There are a few factors at work. Climate change is not a big issue for the Left. The big left issues in the United States are inequality, the banks, corporate malfeasance, unemployment, foreclosures. I don’t think climate change has ever been a broad-based issue for the Left. Part of this is the legacy of siloing off issues, which is part of the NGO era of activism. Climate change has been claimed by the big green groups and they’re to the left. But they’re also foundation funded. A lot of them have gone down the road of partnerships with corporations, which has made them less critical. The discourse around climate change has also become extremely technical and specialized. A lot of people don’t feel qualified and feel like they don’t have to talk about it. They’re so locked into a logic of market-based solutions—that the big green groups got behind cap and trade, carbon markets, and consumer responses instead of structural ones—so they’re not going to talk about how free trade has sent emissions soaring or about crumbling public infrastructure or the ideology that would rationalize major new investments in infrastructure. Others can fight those battles, they say. During good economic times, that may have seemed viable; but as soon as you have an economic crisis, the environment gets thrown under the bus, and there is a failure to make the connection between the economy and the climate crisis—both have roots in putting profits before people.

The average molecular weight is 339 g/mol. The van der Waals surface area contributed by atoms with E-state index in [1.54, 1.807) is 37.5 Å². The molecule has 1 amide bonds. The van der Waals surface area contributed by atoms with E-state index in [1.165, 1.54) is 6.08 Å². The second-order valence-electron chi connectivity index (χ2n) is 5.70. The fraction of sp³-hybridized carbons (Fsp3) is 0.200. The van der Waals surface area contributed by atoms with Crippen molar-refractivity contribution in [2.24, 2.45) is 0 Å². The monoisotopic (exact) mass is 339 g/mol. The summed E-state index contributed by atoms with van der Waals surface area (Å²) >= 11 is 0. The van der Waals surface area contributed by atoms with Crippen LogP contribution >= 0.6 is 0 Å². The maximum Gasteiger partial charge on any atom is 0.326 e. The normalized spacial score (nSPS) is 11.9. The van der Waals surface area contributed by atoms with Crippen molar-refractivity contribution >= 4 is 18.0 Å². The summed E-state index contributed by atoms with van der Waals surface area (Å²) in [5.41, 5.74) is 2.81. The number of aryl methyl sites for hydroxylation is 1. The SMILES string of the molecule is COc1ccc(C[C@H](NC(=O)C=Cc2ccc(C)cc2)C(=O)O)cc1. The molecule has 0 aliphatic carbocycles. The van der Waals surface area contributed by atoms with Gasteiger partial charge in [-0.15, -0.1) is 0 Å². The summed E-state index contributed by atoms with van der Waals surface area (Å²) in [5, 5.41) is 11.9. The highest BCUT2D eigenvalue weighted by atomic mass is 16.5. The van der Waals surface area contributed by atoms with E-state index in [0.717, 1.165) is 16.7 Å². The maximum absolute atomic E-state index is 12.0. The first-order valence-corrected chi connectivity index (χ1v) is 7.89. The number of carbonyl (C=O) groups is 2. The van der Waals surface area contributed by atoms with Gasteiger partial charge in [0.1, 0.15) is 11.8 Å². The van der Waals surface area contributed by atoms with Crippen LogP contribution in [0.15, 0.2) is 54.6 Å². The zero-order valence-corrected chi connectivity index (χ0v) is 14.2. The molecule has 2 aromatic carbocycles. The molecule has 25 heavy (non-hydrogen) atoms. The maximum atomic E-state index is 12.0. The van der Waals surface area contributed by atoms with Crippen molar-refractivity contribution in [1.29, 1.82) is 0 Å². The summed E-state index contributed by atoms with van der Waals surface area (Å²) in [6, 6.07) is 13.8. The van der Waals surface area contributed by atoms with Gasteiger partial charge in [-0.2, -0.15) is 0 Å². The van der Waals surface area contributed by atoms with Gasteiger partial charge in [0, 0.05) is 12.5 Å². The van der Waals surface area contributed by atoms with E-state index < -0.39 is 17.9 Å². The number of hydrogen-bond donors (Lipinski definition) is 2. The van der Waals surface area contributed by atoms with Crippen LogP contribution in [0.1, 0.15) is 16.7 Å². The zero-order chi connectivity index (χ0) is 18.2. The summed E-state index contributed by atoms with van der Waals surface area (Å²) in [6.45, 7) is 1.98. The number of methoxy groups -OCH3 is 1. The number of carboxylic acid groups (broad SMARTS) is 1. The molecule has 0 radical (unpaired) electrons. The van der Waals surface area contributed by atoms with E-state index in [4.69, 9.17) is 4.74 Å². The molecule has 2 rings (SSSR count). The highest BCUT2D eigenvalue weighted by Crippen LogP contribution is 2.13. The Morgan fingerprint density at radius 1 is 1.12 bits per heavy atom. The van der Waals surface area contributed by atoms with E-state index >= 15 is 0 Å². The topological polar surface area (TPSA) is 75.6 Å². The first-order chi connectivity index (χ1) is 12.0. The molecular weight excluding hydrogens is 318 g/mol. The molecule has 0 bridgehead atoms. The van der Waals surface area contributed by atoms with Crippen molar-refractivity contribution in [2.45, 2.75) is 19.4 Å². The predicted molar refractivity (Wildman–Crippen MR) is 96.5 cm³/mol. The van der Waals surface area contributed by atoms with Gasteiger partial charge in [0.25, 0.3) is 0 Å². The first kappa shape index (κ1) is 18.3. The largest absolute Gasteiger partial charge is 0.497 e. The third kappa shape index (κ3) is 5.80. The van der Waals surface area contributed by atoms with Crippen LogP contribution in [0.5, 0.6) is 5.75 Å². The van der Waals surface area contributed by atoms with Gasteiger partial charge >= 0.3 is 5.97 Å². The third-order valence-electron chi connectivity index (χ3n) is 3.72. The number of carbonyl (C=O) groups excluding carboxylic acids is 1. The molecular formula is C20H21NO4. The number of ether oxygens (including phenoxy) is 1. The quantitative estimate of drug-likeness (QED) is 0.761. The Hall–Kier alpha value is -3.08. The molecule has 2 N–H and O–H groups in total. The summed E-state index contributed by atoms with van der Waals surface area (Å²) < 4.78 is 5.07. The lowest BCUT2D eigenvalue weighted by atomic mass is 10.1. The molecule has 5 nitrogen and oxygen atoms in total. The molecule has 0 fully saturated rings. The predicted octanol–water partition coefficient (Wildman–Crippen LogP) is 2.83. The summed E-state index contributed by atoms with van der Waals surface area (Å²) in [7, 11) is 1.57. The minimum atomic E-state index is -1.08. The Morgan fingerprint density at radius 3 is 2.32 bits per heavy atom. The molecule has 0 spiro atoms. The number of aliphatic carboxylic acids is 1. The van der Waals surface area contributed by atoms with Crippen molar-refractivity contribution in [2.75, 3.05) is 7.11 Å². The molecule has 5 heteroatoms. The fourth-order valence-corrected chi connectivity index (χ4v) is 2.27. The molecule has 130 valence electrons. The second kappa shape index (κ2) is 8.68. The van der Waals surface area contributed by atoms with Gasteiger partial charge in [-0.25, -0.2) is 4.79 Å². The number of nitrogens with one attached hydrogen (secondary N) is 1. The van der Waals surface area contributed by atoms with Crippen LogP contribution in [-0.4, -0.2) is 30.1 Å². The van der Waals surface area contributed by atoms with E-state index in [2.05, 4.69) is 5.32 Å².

You write in your article, “After years of recycling, carbon offsetting, and light-bulb changing, it is obvious that individual action will never be an adequate response to the climate crisis.” How do we get the collective action necessary? Is the Occupy movement a step in the right direction?
The Occupy movement has been a game changer, and it has opened up space for us to put more radical solutions on the table. I think the political discourse in the United States is centered around what we tell ourselves the American public can handle. The experience of seeing these groups of young people put radical ideas on the table, and seeing the country get excited by it, has been a wake up call for a lot of people who feel they support those solutions—and for those who have said, “That’s all we can do.” It has challenged the sense of what is possible. I know a lot of environmentalists have been really excited by that. I’m on the board of 350.org, and they’ll be doing more and more work on the structural barriers to climate action. The issue is why? Why do we keep losing? Who is in our way? We’re talking about challenging corporate personhood and financing of elections—and this is huge for environmental groups to be moving out of their boxes. I think all of the green organizations who take corporate money are terrified about this. For them, Occupy Wall Street has been a game changer.
What comes after communism and capitalism? What’s your vision of the way forward?